Check out MIT's offerings:

Monday, June 16, 2008

Father's Day

We spent the day traveling back from our family vacation, so unfortunately, my husband didn't get to enjoy too much of the day.

Came across a brief, but interesting article about dads and flexible work. Some surveys/research indicates that more dads are looking for flexibility in order to spend more time with their kids.

However, dads sometimes face even more obstacles than moms when it comes to negotiating flexibility. A stigma still exists in many organizations when it comes to work/family balance for men. Often, men who want to spend more time with their families are perceived as uncommitted to their careers.

For example, one dad I spoke to when doing research for my book told me his boss told him to record his time off after the birth of his child as 'vacation' instead of 'family leave' so that others 'wouldn't get the wrong idea' about his committment to the company.

The good news is that as more dads join moms in requesting flexible work options, more employers will see the value in offering them.

Tuesday, June 10, 2008

Family Vacation

I'm off on a family vacation this week. Yes, I probably should have left my laptop at home, but I am actually teaching an online class right now so I needed to bring it along. That said, it has come in handy several times looking for the nearest grocery store or spa.

My in-laws rented a house on a beach in Florida and this is definitely the way to go for a family vacation involving young children. We have an incredible view of the ocean, a private pool and we really don't have a reason to leave. We actually haven't left the house at all except for the aforementioned grocery and spa.

The kids can come in and out of the house as needed, no need to trek up to a hotel room to search for forgotten goggles. We have the place to ourselves, so we don't have to be concerned about a crying baby or fueding siblings disturbing a neighbor. It is really all about just relaxing. I've actually even made it about half way through a trashy novel.

We haven't taken too many vacations with the kids because we always think about what a hassle it will be. But the reality is, once you get where you are going, it turns out to be a pretty good idea.

Saturday, June 7, 2008

The Price of Gas

As gas prices continue to rise, workplace flexiblity becomes an even more attractive perk for employees. With prices projected to hit $5 a gallon this summer, someone with a 20 minute commute could be spending roughly $2500 per year on gas to travel to work.

Companies can help employees save on gas by offering some flexibilty. Shift to four, ten hour days and you eliminate a day of commuting each week, saving $500. Work from home two days a week and you could save $1000.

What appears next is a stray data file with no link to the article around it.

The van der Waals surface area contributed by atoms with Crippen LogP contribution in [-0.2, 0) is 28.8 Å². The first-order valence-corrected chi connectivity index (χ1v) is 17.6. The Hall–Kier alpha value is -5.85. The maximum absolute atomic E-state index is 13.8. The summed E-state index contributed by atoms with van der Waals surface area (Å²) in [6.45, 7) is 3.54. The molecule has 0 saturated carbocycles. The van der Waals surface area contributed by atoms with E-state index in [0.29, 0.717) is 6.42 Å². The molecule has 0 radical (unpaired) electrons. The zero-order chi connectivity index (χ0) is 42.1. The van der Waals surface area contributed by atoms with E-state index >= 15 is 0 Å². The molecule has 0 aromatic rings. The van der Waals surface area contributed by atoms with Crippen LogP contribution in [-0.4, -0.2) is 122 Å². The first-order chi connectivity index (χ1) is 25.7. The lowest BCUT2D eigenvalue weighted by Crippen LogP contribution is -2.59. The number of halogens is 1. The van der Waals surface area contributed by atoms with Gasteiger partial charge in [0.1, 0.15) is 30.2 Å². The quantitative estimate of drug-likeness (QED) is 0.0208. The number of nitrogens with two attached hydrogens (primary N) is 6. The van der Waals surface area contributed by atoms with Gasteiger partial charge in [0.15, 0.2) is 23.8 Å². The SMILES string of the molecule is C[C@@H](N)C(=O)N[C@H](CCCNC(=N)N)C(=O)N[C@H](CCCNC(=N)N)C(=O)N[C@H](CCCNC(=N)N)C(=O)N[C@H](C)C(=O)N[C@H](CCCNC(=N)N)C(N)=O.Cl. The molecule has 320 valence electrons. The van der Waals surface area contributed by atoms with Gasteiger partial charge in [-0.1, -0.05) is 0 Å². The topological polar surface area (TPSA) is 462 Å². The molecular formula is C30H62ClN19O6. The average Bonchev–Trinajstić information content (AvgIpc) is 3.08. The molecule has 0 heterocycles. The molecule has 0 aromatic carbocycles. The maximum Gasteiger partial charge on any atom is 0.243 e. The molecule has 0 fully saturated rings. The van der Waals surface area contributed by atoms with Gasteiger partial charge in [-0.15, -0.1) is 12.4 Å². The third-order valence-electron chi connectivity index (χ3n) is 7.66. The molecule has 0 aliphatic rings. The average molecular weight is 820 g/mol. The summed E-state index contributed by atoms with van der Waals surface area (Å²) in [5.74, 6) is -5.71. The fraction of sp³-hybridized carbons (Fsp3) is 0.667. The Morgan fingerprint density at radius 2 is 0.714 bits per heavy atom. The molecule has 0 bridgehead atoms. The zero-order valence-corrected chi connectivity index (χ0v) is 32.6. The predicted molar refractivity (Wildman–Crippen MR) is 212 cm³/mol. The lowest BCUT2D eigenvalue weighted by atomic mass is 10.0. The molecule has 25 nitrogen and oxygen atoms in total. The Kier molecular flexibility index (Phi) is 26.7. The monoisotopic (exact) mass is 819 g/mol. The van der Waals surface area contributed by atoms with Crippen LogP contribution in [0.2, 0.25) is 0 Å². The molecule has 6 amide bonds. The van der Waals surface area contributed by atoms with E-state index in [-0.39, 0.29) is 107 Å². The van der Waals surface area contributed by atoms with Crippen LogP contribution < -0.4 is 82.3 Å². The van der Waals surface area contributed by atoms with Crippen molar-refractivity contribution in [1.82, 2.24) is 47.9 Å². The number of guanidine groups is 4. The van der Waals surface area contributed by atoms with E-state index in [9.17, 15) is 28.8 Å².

One HR Manager I spoke with earlier this week said her company felt they needed to give employees flexibility to save on gas costs. Otherwise, a majority of the employee's annual pay increase would just go to gas money.

So in addition to creating better work/life harmony, you can sell your flexible work arrangement as a socially responsible thing to do for your company.

Wednesday, June 4, 2008

Employer's Perspective

I attended a conference today for Human Resources (HR) executives where they addressed current trends and challenges in managing employees. I faciliated a discussion on flexible work and had the opportunity to learn about what kind of flexibility some companies offer, and some of the challenges that employers face.

All of the HR executives were very interested in offering flexible work for a variety of reasons. They all clearly understood that flexible work is something that employees want, and that offering flexible work could improve employee recruitment and retention.

But, they were not all convinced that it could work. The main concern shared by all in the group was accountability. They were concerned about whether or not employees working in an alternate arrangement were really getting their work done.

Many said managers were at such a loss on how to manage workers in a flexible work arrangement, and that they preferred that workers stay on a traditional schedule. But as I asked the group, do you really know employees are working just because they are at their desks? Is an employee sitting at at desk really working, or are they playing computer games? Or talking on the phone? Or just staring off into space?

The key to making a flexible work arrangement work is to have clear measurements of productivity. How can you show your boss that you are productive while working at home? The easier you can make it for your boss to know that you are working hard whether you are working early in the day or at home, the more likely your boss will appreciate that you are getting your job done. And that is what your company cares about.